If you're not familiar with such current corporate strategies as "shark-proofing" you may be missing one of the most exciting dramas now taking place in the United States. We are referring to the pell-mell haste to merge that is now sweeping Wall Street.
"Shark-proofing" is a tactic used by some firms to deliberatly get so bit (by buying out other firms) as to avoid being taken over themselves in a merger. It is now just one tactic in the ongoing US merger wars. the currnt merger mania, by itself, is not necessarily bad. The public benefits through some mergers.
Still, the trend toward ever larger and larger combinations of firms -- often involving businesses in the same field -- is worrisome and warrents the closest attention of congress and the American public.
The latest example of what is now happening is the Texaco Inc. merger with Getty Oil Company. The $10 billion takeover was given a preliminary approval by the Federal Trade Commission this week, subject to a 60-day period for public comment. Other oil giants are also scouting around for possible corporate marriages.
The Texaco-Getty linkup is not unique in the current corporate setting. During 1983 alone there were some 2,533 corporate mergers, a nine-year record. The total cost of last year's mergers was at least $73 billion. some financial analysts believe that the numbers and dollar value of new mergers in 1984 could equal -- or even surpass -- 1983 totals.
The United States, of course, has had frequent periods in its history when corporate consolidations became the order of the day. The end of the last century, for example. But that period was followed by an era of trust-busting under two Republican Presidents, Theodore Roosevelt and William Howard Taft.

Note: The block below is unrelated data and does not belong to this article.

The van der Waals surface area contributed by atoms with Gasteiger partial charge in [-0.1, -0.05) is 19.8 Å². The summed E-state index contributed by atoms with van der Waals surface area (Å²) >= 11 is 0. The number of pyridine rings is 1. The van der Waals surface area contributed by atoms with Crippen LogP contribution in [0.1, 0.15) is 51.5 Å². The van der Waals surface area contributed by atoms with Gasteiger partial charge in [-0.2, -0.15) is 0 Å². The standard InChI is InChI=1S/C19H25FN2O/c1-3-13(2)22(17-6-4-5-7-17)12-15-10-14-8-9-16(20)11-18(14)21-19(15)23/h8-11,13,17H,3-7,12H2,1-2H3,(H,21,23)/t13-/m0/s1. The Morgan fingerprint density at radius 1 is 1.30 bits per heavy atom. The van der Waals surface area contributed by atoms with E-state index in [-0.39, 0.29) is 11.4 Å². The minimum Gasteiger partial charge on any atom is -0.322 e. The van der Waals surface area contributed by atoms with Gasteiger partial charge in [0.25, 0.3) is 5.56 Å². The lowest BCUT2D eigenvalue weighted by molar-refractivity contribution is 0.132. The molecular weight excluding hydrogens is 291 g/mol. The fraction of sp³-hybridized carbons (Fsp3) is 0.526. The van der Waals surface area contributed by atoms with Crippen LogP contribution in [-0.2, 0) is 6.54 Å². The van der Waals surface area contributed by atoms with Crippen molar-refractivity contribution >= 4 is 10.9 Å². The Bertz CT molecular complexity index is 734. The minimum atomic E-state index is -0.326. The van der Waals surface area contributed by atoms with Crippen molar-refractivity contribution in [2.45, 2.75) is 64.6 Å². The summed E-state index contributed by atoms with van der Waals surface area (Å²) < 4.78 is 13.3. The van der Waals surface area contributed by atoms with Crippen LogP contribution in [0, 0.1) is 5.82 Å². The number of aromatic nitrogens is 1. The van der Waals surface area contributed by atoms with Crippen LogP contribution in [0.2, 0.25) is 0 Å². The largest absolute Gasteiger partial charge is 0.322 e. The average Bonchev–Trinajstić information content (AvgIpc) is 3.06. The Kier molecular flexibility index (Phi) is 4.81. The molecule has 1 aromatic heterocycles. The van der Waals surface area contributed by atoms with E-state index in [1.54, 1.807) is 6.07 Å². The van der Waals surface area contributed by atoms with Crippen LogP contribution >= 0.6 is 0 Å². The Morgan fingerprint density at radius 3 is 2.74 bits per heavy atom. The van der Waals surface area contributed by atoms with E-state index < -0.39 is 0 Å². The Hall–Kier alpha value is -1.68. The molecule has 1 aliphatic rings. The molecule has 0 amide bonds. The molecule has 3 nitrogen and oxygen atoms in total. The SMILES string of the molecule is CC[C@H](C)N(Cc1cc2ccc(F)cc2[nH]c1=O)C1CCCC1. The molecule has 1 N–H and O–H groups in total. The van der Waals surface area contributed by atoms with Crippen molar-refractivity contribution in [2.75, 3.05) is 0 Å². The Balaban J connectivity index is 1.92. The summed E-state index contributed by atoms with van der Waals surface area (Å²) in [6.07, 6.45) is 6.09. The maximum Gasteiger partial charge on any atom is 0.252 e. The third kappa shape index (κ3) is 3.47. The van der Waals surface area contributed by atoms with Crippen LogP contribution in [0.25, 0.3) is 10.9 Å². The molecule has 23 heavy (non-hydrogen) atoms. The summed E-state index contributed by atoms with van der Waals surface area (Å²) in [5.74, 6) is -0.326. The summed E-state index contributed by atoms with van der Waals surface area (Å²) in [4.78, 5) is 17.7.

Few antitrust experts in the 1980s would argue that mergers per se are wrong. Such a view would be considered impractical at a time when most major US firms have found that their primary competitors are no longer domestic firms, but rather, overseas firms. Often these overseas rivals are government owned.
It is also true that mergers tend to be particularly common during the first year or two for a recovery, as is now the case. Why? Because businesses are flush with cash, buoyed by strong consumer buying.
What must also be pointed out, however, is that a corporate takeover represents a diversion of capital from investment in new machinery and equipment -- machinery and equipment that in turn could generate new economic activity. Is such a diversion of capital really economically effficient?
that is the question that needs to be addressed by Congress. Several lawmakers -- including Rep. Peter Rodino Jr. (D) of New Jersey, chairman of the House Judiciary Committee -- have now introduced legislation to review the impact of future mergers on the public.
Meantime, the Justice Department yesterday announced that it will file suit, if necessary, to block a proposed merger between LTV and Republic Steel, the nation's third and fourth largest steel companies.
J. Paul McGrath, the chief of the Justice Department's antitrust division, said that the merger, as now envisioned, "would sharply increase concentration in critical parts of the steel industry." The decision to block the proposal took some analysts by surprise, since in the past the administration has tended to look the other way on most mergers.
The specific issue that needs to be addressed by Congress seems increasingly clear: To what extent to large-scale mergers of firms, particularly firms operating inthe same industry, lead to the type of corpoorate size that could actually stifle competiton and work against economic creativity and growth.